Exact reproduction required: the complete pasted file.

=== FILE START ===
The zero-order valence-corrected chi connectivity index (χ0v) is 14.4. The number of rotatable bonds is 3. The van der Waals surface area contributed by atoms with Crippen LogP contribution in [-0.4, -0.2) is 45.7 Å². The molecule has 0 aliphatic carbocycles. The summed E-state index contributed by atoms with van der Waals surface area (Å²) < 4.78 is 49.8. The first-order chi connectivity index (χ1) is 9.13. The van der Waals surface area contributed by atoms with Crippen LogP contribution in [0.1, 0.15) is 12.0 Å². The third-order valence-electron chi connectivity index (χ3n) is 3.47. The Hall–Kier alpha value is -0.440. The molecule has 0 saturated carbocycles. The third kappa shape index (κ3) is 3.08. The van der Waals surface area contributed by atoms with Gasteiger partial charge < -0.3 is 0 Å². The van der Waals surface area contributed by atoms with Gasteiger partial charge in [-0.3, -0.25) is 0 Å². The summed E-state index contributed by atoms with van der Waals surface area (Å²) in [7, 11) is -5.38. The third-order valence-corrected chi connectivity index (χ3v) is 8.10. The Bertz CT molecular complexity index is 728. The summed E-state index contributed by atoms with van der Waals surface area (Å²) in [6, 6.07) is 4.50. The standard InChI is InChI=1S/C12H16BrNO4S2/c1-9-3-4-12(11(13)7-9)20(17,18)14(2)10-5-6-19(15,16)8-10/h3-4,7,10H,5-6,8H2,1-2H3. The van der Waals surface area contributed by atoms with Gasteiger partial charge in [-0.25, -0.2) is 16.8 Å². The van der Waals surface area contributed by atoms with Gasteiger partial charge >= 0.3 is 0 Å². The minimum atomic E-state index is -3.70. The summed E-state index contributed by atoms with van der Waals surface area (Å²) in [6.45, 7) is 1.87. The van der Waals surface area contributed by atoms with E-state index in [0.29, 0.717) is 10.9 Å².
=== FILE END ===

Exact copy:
The zero-order valence-corrected chi connectivity index (χ0v) is 14.4. The number of rotatable bonds is 3. The van der Waals surface area contributed by atoms with Crippen LogP contribution in [-0.4, -0.2) is 45.7 Å². The molecule has 0 aliphatic carbocycles. The summed E-state index contributed by atoms with van der Waals surface area (Å²) < 4.78 is 49.8. The first-order chi connectivity index (χ1) is 9.13. The van der Waals surface area contributed by atoms with Crippen LogP contribution in [0.1, 0.15) is 12.0 Å². The third-order valence-electron chi connectivity index (χ3n) is 3.47. The Hall–Kier alpha value is -0.440. The molecule has 0 saturated carbocycles. The third kappa shape index (κ3) is 3.08. The van der Waals surface area contributed by atoms with Gasteiger partial charge < -0.3 is 0 Å². The van der Waals surface area contributed by atoms with Gasteiger partial charge in [-0.3, -0.25) is 0 Å². The summed E-state index contributed by atoms with van der Waals surface area (Å²) in [7, 11) is -5.38. The third-order valence-corrected chi connectivity index (χ3v) is 8.10. The Bertz CT molecular complexity index is 728. The summed E-state index contributed by atoms with van der Waals surface area (Å²) in [6, 6.07) is 4.50. The standard InChI is InChI=1S/C12H16BrNO4S2/c1-9-3-4-12(11(13)7-9)20(17,18)14(2)10-5-6-19(15,16)8-10/h3-4,7,10H,5-6,8H2,1-2H3. The van der Waals surface area contributed by atoms with Gasteiger partial charge in [-0.25, -0.2) is 16.8 Å². The van der Waals surface area contributed by atoms with Gasteiger partial charge >= 0.3 is 0 Å². The minimum atomic E-state index is -3.70. The summed E-state index contributed by atoms with van der Waals surface area (Å²) in [6.45, 7) is 1.87. The van der Waals surface area contributed by atoms with E-state index in [0.29, 0.717) is 10.9 Å².